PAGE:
Internet Time Outbound

(This is a letter to the Internet Time mailing list.)

It's been three months since the last issue of Internet Time Outbound. I'm better writing a daily blog than churning out a once-in-a-while newsletter. Nonetheless, I'll give you a brain-dump of some things that struck me as important this past quarter.

If you're not familiar with blogs, note that the first thing you see may be the tip of an iceberg. Click "Continue" for more.

Informal Learning. This is the low-hanging fruit of performance improvement. Think of it as "unauthorized learning." It can move mountains and it is dirt cheap. Vendors won't tell you much about it because they haven't figured out how to make money from informal learning. See this article in CLO or this white paper.

Blogs. Web-logs, or blogs, are finally catching on in business. Blogs are a new medium, both a very simple way to write and slap pictures on the web and a means of preserving and indexing thoughts and observations. A good blog is an online salon. Blogs are nodes in communities of practice. Third graders post their assignments on the web and are critiqued by their peers. I wish I'd been able to do that. The first Ed Blogger event starts in a couple of weeks in San Francisco.

Workflow Learning. Tomorrow we're throwing open the doors of the Workflow Learning Institute. I am convinced that the NEXT BIG THING in learning & performance is just around the corner. Workflow Learning rides on the back of web services; it's the real-time, on-demand learning that appears when it's needed. Sam Adkins and I are publishing research reports, setting up a subscription news service, and trying to get the word out through webinars, eLearning, and live events.

TechLearn. Earlier this month I returned to Disneyworld for my sixth TechLearn. I've blogged them all. Photos and antique observations are available from this page. This year's summary: (1) Let's get small. (2) Provide it when they need it. (3) Work = learning = work.

Webinars. It's fun to webcast to people all over the world while sipping one's own blend of coffee and surveying the redwoods in the backyard. Two or three hundred people attended my events this quarter, so I plan to continue them next year. I want to experiment. Today's webcasts resemble lectures, or infomercials; I would rather conduct a dialogue. Stay tuned.

La France. I had a wonderful time visiting friends in Southern France. photos For something a bit more zany, try the How Berkeley Can You Be parade or our week in Toronto

Richard Saul Wurman spoke at Online Learning this year. Memorable lines: "I'm not that smart but I'm incredibly curious. I love it. ? Users? I don't give a shit. I don't know what's in their heads. I only know what's in mine. I only write about what I understand." Were only all designers this honest.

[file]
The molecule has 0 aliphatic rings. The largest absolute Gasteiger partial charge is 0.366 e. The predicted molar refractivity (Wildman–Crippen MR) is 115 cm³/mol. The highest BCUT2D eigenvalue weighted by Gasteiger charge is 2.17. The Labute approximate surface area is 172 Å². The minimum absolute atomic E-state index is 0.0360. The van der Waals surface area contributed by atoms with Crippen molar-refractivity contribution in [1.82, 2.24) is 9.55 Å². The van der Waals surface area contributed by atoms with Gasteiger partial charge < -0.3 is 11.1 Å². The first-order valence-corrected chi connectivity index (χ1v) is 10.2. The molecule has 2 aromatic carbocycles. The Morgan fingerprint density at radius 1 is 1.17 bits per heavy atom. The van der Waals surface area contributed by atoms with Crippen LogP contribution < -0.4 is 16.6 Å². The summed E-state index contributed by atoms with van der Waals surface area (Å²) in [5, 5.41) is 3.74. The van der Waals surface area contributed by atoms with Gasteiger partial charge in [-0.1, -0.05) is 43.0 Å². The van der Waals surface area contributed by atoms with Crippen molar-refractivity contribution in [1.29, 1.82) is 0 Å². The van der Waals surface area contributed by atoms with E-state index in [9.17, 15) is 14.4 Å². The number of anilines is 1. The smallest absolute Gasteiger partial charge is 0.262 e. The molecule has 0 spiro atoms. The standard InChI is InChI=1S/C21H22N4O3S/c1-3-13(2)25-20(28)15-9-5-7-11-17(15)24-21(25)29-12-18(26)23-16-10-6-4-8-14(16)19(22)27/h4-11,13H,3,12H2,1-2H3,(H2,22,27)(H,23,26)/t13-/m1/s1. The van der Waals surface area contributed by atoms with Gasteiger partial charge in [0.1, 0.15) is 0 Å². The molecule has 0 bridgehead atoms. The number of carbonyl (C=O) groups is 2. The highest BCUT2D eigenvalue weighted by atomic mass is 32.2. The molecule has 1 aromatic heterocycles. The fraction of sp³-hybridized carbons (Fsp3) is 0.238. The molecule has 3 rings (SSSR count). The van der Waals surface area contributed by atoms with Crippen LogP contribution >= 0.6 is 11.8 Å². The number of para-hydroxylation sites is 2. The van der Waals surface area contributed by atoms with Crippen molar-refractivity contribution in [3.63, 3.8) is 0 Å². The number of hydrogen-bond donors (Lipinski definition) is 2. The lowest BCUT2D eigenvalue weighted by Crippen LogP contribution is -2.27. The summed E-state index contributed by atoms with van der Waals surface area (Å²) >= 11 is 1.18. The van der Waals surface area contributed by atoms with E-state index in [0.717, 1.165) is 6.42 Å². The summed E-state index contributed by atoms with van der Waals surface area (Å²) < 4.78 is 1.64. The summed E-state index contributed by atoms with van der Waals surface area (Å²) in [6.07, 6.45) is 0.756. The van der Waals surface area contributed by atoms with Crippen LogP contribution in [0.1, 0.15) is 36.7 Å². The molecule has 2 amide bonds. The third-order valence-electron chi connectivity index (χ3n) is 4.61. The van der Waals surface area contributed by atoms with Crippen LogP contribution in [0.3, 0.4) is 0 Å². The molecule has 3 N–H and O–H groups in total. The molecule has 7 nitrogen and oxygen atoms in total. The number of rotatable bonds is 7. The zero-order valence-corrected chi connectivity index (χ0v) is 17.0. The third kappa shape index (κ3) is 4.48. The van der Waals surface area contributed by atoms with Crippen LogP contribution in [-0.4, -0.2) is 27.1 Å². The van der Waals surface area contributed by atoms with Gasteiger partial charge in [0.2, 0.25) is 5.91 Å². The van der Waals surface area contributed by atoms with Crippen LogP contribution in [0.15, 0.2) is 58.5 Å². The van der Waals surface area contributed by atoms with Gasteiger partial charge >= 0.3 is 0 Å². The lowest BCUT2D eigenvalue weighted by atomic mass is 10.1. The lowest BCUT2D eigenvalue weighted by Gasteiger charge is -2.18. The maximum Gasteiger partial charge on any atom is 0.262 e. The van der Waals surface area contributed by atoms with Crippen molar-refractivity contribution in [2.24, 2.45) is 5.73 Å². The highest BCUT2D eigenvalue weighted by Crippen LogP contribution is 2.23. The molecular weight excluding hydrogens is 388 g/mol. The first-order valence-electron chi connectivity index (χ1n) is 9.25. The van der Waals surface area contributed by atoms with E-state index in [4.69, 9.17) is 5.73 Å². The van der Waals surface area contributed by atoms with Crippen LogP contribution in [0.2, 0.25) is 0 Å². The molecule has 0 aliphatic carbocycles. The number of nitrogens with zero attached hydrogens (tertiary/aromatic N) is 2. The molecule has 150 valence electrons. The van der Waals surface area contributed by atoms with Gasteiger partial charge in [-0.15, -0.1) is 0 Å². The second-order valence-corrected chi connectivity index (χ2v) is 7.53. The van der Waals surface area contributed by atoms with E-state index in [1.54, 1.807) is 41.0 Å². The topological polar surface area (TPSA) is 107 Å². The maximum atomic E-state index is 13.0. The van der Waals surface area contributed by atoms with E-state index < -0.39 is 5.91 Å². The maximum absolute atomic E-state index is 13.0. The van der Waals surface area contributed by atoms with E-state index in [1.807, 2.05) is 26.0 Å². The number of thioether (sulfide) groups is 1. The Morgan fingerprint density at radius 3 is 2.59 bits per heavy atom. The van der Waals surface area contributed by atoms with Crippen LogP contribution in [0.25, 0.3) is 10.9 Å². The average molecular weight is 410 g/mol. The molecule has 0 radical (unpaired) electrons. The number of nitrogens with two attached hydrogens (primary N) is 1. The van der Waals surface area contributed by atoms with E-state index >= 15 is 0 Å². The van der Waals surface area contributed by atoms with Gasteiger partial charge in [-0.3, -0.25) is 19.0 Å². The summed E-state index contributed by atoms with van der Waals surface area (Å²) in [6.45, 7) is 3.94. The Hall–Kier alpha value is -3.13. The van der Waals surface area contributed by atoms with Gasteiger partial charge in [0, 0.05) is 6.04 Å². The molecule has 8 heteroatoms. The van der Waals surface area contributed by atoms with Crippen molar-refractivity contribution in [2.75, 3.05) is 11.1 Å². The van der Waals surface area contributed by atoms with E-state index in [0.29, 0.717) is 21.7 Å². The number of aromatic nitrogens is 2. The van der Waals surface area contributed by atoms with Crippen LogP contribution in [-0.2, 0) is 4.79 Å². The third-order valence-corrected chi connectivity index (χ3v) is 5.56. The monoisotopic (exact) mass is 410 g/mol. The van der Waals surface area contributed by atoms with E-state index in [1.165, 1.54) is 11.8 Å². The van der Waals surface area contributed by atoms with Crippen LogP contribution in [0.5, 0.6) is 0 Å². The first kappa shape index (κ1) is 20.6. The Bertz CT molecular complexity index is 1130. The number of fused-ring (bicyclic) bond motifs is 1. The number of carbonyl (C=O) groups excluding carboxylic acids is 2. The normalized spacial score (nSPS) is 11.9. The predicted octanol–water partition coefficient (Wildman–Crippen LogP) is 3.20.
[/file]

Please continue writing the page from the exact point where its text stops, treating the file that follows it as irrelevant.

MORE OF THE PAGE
"I sell my desire to learn about things. That journey is what you take people on."

    Someone else's joke: I thought my brain was the most important organ in my body and then I thought, hey, look who's telling me that.

    Getting at perspective, Saul tells a Steve Wright joke: "Everything is in walking distance ... if you have enough time."

    It's one of the most important things we do, but no one receives training in how to converse. (A meta-learning observation.). By the way, the Meta-Learning Lab is seeking funding to develop a "black belt" facilitator program. We are out to fix the process, not the events.


Social Network Analysis is important. (Back to the informal learning thing.) I became a charter member of the Institute for Social Network Analysis of the Economy and talked with the professor who discovered the "strength of weak ties." The irony is that I have heard from the Institute since I gave them my dues. It's like the page at the Society for Organizational Learning site: "What We Do. Practice - - - This page is currently under construction." (And has been under construction for more than two years.)

In a webinar on personalization, I asked people to imagine a store that treated customers the way early eLearning treated learners. You bought an expensive item last week and come back into the store. No one acknowledges you or says hello. No one calls you by name. They've already forgotten you were here before. They have no memory of your purchase. There isn't much merchandise on the shelves and you're not allowed to try anything on before you buy it. We never follow up. You want a personal shopper? Ha, ha, ha, ha, ha. That's a good one. Is it any wonder people don't buy this stuff?

jay

Jay Cross, Internet TIme Group, Berkeley, California

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Posted by Jay Cross at November 13, 2003 08:55 PM | TrackBack
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